There is an imbalance in business. Teams and companies are asked to think “long-term” but are evaluated on weekly, monthly, and quarterly performance.
This imbalance has made Time To Value (TTV) a crucial factor when buying technology. In this post, we’ll explore what time to value is, why it matters, and understand its impact on project outcomes.
First, so that we are on the same page (digitally)… What is Time To Value?
Time To Value refers to the amount of time it takes for a product or service to deliver tangible benefits to an organization
Imagine this. It’s July, you’re into the second half of the year. NPS and CSAT are lagging 20% behind targets, and they aren’t hurting profits yet, but you know reduced referrals and higher customer churn is coming. You don’t want this problem to be “the wound that gets infected”, so you do some diagnosing. You discover that the phone queue resembles morning traffic in New York… slow and long (85% of customers feel this way, so you’re not alone).
You think you know why this is happening, but you chat with the operations team to confirm. Their response? The recruiting team can’t find enough people to staff the contact center. Agent attrition is at 50%, so proficiency levels are low. To top it off, you’re at the start of the busy season. Ouch.
You need a solution, and the team settles on a voice assistant. The next 3-months are spent evaluating vendors, internally selling, and getting the right people on board to make this a success. Your team is aligned, IT loves the vendor, and the executives can’t wait to see the results. Now everyone is looking at you. It’s time to deliver.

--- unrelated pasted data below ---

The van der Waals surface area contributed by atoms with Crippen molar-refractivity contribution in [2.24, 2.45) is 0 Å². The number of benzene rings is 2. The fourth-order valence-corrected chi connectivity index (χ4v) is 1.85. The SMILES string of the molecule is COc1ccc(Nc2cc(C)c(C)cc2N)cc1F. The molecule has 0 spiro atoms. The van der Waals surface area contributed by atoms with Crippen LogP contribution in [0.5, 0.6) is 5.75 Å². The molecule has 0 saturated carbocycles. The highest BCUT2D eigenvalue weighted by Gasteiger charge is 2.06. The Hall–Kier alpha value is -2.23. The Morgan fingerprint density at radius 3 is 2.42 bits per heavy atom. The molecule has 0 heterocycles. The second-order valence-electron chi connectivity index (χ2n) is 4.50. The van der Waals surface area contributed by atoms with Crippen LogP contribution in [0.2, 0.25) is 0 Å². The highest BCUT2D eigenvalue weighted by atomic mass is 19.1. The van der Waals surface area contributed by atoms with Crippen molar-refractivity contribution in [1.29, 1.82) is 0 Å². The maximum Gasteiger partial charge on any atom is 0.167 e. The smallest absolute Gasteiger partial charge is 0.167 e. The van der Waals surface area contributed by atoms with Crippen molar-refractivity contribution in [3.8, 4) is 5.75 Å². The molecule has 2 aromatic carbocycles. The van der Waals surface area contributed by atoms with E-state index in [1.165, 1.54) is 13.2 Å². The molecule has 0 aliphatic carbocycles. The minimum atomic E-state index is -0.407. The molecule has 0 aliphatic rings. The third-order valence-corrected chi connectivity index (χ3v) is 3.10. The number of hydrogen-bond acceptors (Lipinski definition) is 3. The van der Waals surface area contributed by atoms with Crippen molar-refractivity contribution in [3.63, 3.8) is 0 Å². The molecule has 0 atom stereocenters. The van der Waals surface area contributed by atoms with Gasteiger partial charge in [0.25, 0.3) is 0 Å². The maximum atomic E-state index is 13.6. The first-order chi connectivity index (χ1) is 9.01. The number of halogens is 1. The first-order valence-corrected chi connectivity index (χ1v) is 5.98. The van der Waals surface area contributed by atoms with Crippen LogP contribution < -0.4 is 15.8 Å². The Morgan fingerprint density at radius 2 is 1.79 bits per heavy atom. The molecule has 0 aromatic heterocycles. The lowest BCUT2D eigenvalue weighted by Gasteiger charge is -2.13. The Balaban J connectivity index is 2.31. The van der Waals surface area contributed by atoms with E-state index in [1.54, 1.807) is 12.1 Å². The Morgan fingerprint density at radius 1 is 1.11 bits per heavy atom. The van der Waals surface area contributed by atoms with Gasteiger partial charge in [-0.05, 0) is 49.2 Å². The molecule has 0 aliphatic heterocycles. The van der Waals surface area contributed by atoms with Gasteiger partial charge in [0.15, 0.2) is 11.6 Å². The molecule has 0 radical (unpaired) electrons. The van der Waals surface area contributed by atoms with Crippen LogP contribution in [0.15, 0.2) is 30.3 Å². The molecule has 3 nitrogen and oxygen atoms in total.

Note: this is a huge simplification. We know it’s 10x more challenging to get an internal project to the final stages.
This brings us to the next point. Why does Time To Value matter?
Reducing the risk of failure
It’s now Wednesday morning on the day you’re going live. Testing went smoothly, but you know that implementing technology and innovation projects can be risky. Kmart, a large U.S. retailer, and Auto Windscreens, a major U.K. automobile glass company, were driven into bankruptcy partly due to their inability to manage critical technology projects. You really don’t want this to be you.
According to a study conducted by McKinsey, the challenge is that approximately 45% of technology projects experience cost overruns of 200%, and 56% fall behind schedule. These delays and cost overruns can often be attributed a long time to value. Realizing these issues earlier could have mitigated the risks associated with project failure, reducing uncertainty and hurting stakeholder confidence.
In contrast, McKinsey found that top-performing companies begin capturing substantial value within the first 12 months of projects. This demonstrates the direct relationship between time to value and project performance.
The takeaway? Projects with a shorter time to value have higher success rates.
Delays in realizing value not only increase the risk of failure, but there is an opportunity cost for the time that the value remains unrealized. You don’t want to be playing a broken slot machine.
Delayed Gains, Wasted Opportunity
Every day that value from a project isn’t realized, there is an opportunity cost. The quicker a project creates value, the more confidence the team has, and the sooner returns can be reinvested into new initiatives, creating a virtuous cycle of improvement.
The two fictional scenarios below make it easy to see how delayed time to value can never be recovered. In scenario 1, the benefit can be seen in month 3, while in scenario 2, the benefits only become apparent in month 6.[wptb id="4786" not found ]
What could you do with an additional $60,000?
As we’ve seen, Time to Value plays a pivotal role in reducing risk, increasing project success rates, and enabling businesses to seize new opportunities. Efficient implementation and early value realization are crucial to maximizing the benefits of technology investments and ensuring long-term success.